The Look of Love
More than any version I have heard since the Frank Sinatra recordings of 1942 and 1947, Krall's treatment of "The Night We Called It a Day" embodies the essence of the Tom Adair-Matt Dennis song. Claus Ogerman's writing for the London Symphony Orchestra enhances the sense of loss Krall brings to this demanding ballad, but no more than do her piano accompaniment and the support of Russell Malone, Christian McBride and Peter Erskine on guitar, bass and drums. The maturity of her lyric interpretation is apparent everywhere in the song, devastatingly so in the ache she imparts to the crucial line, "...but the sun didn't rise with the dawn." She displays the musicianship undergirding her vocals in a piano solo that builds from a carefully considered single-note line into rich chords and an allusion to Herbie Hancock's "Dolphin Dance," which was first recorded the year after she was born. The woman is a listener.
The 10 pieces in the album are classics from the era when great songs made the hit parade; when, for that matter, there was a hit parade. "Love Letters," as slow as Shirley Horn might do it, is notable for Krall's diction and her concentration on the meaning of the words. It has another good piano solo and a gorgeous Ogerman coda for strings. In "Cry Me a River," she's as sultry as Julie London, and she puts irony into the lyrics. "Now," she sings, "you say you love me." Except that "'S Wonderful" is in E flat rather than F, Krall does the song as Joao Gilberto sang it on his 1977 Amoroso album, one of Ogerman's last nonclassical projects until this one. Her approach follows Gilberto's right down to a rise to the 6th rather than the written fall to the tonic at the end of the first eight bars, and his scrunched phrasing going into the last eight. Dori Caymmi's guitar brings a nice touch to this bossa nova.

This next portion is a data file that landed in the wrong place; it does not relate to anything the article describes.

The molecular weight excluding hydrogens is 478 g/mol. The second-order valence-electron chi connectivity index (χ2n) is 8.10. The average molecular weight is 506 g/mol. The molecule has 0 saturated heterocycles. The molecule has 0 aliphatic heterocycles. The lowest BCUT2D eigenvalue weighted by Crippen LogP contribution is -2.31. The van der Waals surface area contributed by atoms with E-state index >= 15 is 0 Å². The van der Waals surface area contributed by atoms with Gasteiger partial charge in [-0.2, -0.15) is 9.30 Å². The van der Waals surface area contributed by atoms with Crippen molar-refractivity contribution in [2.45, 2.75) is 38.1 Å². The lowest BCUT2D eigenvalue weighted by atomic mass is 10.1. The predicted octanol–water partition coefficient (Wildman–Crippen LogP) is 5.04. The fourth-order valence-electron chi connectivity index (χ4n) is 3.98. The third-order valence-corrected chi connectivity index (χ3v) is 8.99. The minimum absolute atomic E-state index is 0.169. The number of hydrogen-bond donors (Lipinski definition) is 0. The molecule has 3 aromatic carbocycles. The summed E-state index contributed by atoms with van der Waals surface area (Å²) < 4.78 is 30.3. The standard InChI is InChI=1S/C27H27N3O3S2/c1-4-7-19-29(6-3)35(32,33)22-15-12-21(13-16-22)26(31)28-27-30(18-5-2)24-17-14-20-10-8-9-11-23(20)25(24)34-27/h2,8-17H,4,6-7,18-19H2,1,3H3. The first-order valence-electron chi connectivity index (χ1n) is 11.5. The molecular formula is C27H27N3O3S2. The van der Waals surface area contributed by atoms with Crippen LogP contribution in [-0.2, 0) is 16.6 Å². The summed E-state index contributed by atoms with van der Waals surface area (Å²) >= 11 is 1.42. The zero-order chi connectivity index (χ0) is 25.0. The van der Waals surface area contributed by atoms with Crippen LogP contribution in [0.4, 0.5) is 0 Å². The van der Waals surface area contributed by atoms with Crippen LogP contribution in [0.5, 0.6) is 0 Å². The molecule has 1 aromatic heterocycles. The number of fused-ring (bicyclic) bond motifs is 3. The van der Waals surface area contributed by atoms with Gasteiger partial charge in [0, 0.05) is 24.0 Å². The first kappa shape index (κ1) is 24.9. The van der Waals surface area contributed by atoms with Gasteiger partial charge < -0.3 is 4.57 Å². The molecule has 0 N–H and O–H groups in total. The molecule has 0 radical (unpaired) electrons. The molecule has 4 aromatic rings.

Here and there on the album, Krall gives short shrift to vowels that would have been more effective if she had held them. It happens in "I Get Along Without You Very Well," but it is an oversight easy to forgive when she uses the chestiness of her low tones to impart regret to Hoagy Carmichael's lyric, "What a guy, what a fool am I...." She sings "Besame Mucho" in properly accented Spanish over the buoyancy of Jeff Hamilton's drum patterns. "I Remember You" has a vintage Ogerman woodwinds-and-rhythm introduction and a huskiness in the vocal that fits the sentiment of the song. Here and in "Dancing in the Dark," Krall's keyboard contributions amount to noodling over interludes by the Los Angeles Session Orchestra and the London Symphony.
The quality of Krall's few piano solos may make some listeners wish that there were more, but Verve's marketing and promotion are aimed at following up the success of her When I Look in Your Eyes CD and transforming her from a mere platinum seller into a full-fledged pop-vocal star. The packaging is pure pop-no liner notes, lots of photographs by sensuality expert Bruce Weber, credits for makeup and wardrobe people. It would be considerate of art directors at Verve and too many other labels to stop printing dark letters over dark backgrounds in CD booklets. Some buyers actually try to read the words. There is an absence, I am happy to report, of the endless succession of thank-you's that infests so many album packages.
There is no pop compromise in the music, however. "The Look of Love," written in 1967, is the most contemporary piece on the CD. The songs, including Burt Bacharach's title tune, are superb. The arrangements and performances enhance them. Krall's singing has improved with her every album. It is at a high level. If her record company can make her a major star with albums this good, and if it doesn't push her piano further into the background, serious listeners should have no complaint.